From the Sunday Edition of the Augusta Chronicle
Karsten Manufacturing Corp. is formulating a plan that will show its support for active-duty military personnel who buy the company's Ping golf clubs...
Hmm, I wonder what could have prompted that?
...came under fire last week for cutting off the accounts of two Augusta-area golf shops that discounted Ping clubs. The discounts were limited to the military.
Came under fire. Touche' Nice choice of words. I like this writer.
(The Ping guy said) We're going to have something we're going to roll out to fully show our appreciation (for the military)," he said. "We look forward to the opportunity to work with military leaders for the best way to communicate this appreciation."
Yeah, we f..ked up, now we're gonna try to fix it. I think they're still missing the point though. Working with "military leaders" doesn't cut it for me, because this is not an issue affecting "the military." It's something much more personal. If they understood, they would have backed off from reaffirming that
...that it cannot make changes in its pricing policy for a particular group...Mr. Gates said the new plan will not be "an exception to the policy. Right now, we need to maintain the consistency of our policy. But there are other things we can do that ... will show our appreciation to the military."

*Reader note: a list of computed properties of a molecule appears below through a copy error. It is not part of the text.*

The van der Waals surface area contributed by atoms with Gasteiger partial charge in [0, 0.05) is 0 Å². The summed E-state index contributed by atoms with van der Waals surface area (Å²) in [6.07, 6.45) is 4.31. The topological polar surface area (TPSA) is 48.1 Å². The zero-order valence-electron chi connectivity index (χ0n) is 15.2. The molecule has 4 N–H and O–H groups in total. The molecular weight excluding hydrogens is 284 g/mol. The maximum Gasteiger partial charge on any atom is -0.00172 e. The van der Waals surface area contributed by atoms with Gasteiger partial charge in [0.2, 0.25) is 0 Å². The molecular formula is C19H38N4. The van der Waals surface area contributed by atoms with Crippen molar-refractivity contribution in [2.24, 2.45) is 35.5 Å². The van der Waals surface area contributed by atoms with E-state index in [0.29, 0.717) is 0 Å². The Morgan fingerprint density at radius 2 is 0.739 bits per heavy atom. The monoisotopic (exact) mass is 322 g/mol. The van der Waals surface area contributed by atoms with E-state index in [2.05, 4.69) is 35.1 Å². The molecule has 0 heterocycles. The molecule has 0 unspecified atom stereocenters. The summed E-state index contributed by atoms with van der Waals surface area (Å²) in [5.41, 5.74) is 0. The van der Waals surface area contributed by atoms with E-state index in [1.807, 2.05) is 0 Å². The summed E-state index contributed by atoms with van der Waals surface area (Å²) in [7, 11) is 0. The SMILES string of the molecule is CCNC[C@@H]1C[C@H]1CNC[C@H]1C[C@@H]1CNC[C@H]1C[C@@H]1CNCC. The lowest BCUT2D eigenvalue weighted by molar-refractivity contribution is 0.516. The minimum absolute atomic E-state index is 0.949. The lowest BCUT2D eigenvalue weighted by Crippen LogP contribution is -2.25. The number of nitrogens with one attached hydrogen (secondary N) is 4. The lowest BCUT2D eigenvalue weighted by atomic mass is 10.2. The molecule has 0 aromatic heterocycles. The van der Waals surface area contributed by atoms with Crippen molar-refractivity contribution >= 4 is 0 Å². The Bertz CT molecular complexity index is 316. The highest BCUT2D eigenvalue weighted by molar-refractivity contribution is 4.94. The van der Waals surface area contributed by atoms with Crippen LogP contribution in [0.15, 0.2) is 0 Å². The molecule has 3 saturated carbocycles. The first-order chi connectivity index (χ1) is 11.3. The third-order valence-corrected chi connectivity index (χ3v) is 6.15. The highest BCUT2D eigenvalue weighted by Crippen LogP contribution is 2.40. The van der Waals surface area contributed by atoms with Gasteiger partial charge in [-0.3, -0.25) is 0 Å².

Of course it can change the policy. It's their policy. There are plenty of other big businesses who give military discounts. United Airlines, Alamo car rental, Carnival Cruise lines, Disney (Shades of Green anyone?)
The reason companies give Military discounts are twofold.
(1) If helps to check their "good corporate citizen" block. It shows we support the troops, we "...show our appreciation to the military." Yay.
(2) It works. It brings customers in who might not otherwise buy the product. Now here's the point that Ping, a successful business, has forgotten. It's doesn't work simply because of the discount...that tangible ten percent that you keep in your pocket. It works because of the good feeling that your military customers get from it. The feeling that, "hey, these guys appreciate what I'm doing." What I'm doing. Not "the military." Me. It's a personal personal connection between the company and the customer. A connection that many companies would pay for. In fact many do. Usually around ten percent.
The Jump Blog
are following this too.
Full text of the Sunday article below.